Velo Sister™ donates 50% of each product's profit to charities that helps women in cycling and beyond. Find out more about each of the charities below.
We own the largest fleet of adapted cycles in London, and run inclusive cycling session for disabled children and adults to try our two, three and four wheeled cycles. Last year more than 1400 disabled people and their carers and families learned to cycle with us and enjoy new skills, freedom, health, feel-good and independence. We also offer advice, training and consultancy on access, disability and equality issues, and campaign to improve conditions to make every day journeys possible for children and adults on any type of cycle.
- £10 could support one disabled person to discover cycling at one of our inclusive sessions.
- £60 could fund fooplates to help those who are having difficulty keeping feet on pedals.
- £500 could pay for a cycling session, where we could take our cycles to a group who can't get to us."
Racing Chance Foundation
"The Racing Chance Foundation was set up to fill the void for women who want to race their bikes competitively. To that end, we promote racing and training for all levels, from novice to elite, from novice race training sessions to arranging trips to races abroad for riders who aspire to be professional cyclists.
Since 2014, we have trained more than 200 women and have helped race series to be established across the UK. We offer membership to anyone over the age of 16, regardless of their gender, and we have been instrumental in ensuring that opportunities exist for women who aspire to race.
We are registered as a charity in England and Wales and rely entirely on donations and goodwill. All of our trustees and supporters are volunteers who give up their spare time to enable the sport of women's cycling to grow."
Boot Out Breast Cancer
"Boot Out Breast Cancer was set up in 2010 by Debbie Dowie who was diagnosed with breast cancer in 2009. Many women recieve diagnosis each year and the team at Boot Out Breast Cancer want to make a difference.
Since our first event in November 2010 and we have raised over £540,000 all spent on equipment in the North West. We have provided equipment for The Royal Bolton NHS hospital, The Nightingale Centre NHS hospital in South Manchester, Thomas Linacre Breast Centre at Wrighington Wigan and Leigh NHS Hospital, Leighton NHS Hospital in Crewe, Chorley NHS Hospital, The Broadgreen NHS Hospital in Liverpool and the Paterson Institue next to The Christie. The equipment we have purchased is saving theatre time, anaesthetic and we believe giving that early diagnosis, which is key to ultimately saving lives."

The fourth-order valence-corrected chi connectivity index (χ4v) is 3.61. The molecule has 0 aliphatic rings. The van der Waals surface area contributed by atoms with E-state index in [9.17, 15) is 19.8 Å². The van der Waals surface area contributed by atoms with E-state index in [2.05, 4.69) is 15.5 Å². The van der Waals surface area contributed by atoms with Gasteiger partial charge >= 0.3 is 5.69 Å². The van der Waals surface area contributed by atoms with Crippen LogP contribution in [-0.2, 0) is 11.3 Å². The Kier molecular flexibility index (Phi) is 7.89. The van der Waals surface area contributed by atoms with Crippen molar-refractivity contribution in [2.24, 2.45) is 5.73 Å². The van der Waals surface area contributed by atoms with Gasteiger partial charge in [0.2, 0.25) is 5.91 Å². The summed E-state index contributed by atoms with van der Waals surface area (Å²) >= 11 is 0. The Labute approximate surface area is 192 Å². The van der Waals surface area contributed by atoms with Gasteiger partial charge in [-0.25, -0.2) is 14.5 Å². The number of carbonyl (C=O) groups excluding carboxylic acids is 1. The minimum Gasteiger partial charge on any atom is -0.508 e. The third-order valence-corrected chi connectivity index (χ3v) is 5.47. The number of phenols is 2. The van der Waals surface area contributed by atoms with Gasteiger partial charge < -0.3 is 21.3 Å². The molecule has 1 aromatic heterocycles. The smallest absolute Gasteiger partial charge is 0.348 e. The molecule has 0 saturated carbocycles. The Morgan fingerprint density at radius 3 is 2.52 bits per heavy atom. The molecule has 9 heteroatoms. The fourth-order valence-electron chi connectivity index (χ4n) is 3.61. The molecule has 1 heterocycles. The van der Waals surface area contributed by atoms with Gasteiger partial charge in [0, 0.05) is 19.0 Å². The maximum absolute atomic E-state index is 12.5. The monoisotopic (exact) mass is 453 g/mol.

Freedom From Torture
"Freedom from Torture, formerly the Medical Foundation for the Care of Victims of Torture, has been working for more than 30 years to provide direct clinical services to survivors of torture who arrive in the UK, as well as striving to protect and promote their rights. Since its inception, over 50,000 individuals have been referred for help. Thanks to the dedication of staff and volunteers – as well as scores of passionate supporters and funders – thousands of torture survivors have been able to rebuild their lives in incredibly difficult circumstances."
Read about one woman's story (Sophia's story), and how Freedom From Torture has helped her, here. Warning: the story contains details that some people may find distressing.
Big Change Manchester
Big Change Manchester brings together charities, organisations and people who want to end homelessness to use donations effectively to support change. It's an effective way to support people who are homeless. By providing the practical items they need to build new lives off the streets, such as rent deposits and training courses, donations can help individuals to make a lasting change. If you'd like to make a donation directly to the campaign, or view the donations made so far, you can do so here.
If you'd like an insight into the situations that lead people to become homeless, what it's like on the streets, and how the homeless organisations help them, then you can read Izy's story.
If you'd like to find out how you can help in ways other than donating money then check out the Street Support website.